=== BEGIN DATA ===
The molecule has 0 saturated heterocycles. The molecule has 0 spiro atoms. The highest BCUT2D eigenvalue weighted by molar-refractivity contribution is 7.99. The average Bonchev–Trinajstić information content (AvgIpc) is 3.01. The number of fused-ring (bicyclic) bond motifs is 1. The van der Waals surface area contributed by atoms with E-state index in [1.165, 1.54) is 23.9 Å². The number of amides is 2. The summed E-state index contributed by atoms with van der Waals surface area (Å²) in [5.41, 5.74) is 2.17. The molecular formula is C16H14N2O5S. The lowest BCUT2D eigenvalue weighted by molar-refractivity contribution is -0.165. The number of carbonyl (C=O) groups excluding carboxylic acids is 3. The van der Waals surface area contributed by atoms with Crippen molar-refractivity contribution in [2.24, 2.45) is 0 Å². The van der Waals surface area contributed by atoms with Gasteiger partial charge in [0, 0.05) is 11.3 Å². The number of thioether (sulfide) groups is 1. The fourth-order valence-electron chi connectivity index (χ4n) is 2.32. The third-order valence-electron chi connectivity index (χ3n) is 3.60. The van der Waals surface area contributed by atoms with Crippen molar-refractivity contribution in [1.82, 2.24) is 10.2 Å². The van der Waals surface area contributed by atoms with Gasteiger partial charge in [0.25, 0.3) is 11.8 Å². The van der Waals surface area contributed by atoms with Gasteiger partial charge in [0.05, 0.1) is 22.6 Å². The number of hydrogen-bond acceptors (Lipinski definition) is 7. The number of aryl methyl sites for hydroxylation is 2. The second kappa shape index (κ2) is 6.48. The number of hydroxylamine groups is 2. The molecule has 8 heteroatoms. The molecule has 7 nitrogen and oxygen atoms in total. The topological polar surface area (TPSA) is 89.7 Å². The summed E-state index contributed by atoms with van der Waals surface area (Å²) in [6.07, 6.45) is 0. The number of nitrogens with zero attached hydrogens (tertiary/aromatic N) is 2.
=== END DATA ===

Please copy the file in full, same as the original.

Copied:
The molecule has 0 saturated heterocycles. The molecule has 0 spiro atoms. The highest BCUT2D eigenvalue weighted by molar-refractivity contribution is 7.99. The average Bonchev–Trinajstić information content (AvgIpc) is 3.01. The number of fused-ring (bicyclic) bond motifs is 1. The van der Waals surface area contributed by atoms with E-state index in [1.165, 1.54) is 23.9 Å². The number of amides is 2. The summed E-state index contributed by atoms with van der Waals surface area (Å²) in [5.41, 5.74) is 2.17. The molecular formula is C16H14N2O5S. The lowest BCUT2D eigenvalue weighted by molar-refractivity contribution is -0.165. The number of carbonyl (C=O) groups excluding carboxylic acids is 3. The van der Waals surface area contributed by atoms with Crippen molar-refractivity contribution in [2.24, 2.45) is 0 Å². The van der Waals surface area contributed by atoms with Gasteiger partial charge in [0, 0.05) is 11.3 Å². The number of thioether (sulfide) groups is 1. The fourth-order valence-electron chi connectivity index (χ4n) is 2.32. The third-order valence-electron chi connectivity index (χ3n) is 3.60. The van der Waals surface area contributed by atoms with Crippen molar-refractivity contribution in [1.82, 2.24) is 10.2 Å². The van der Waals surface area contributed by atoms with Gasteiger partial charge in [0.25, 0.3) is 11.8 Å². The van der Waals surface area contributed by atoms with Gasteiger partial charge in [0.05, 0.1) is 22.6 Å². The number of hydrogen-bond acceptors (Lipinski definition) is 7. The number of aryl methyl sites for hydroxylation is 2. The second kappa shape index (κ2) is 6.48. The number of hydroxylamine groups is 2. The molecule has 8 heteroatoms. The molecule has 7 nitrogen and oxygen atoms in total. The topological polar surface area (TPSA) is 89.7 Å². The summed E-state index contributed by atoms with van der Waals surface area (Å²) in [6.07, 6.45) is 0. The number of nitrogens with zero attached hydrogens (tertiary/aromatic N) is 2.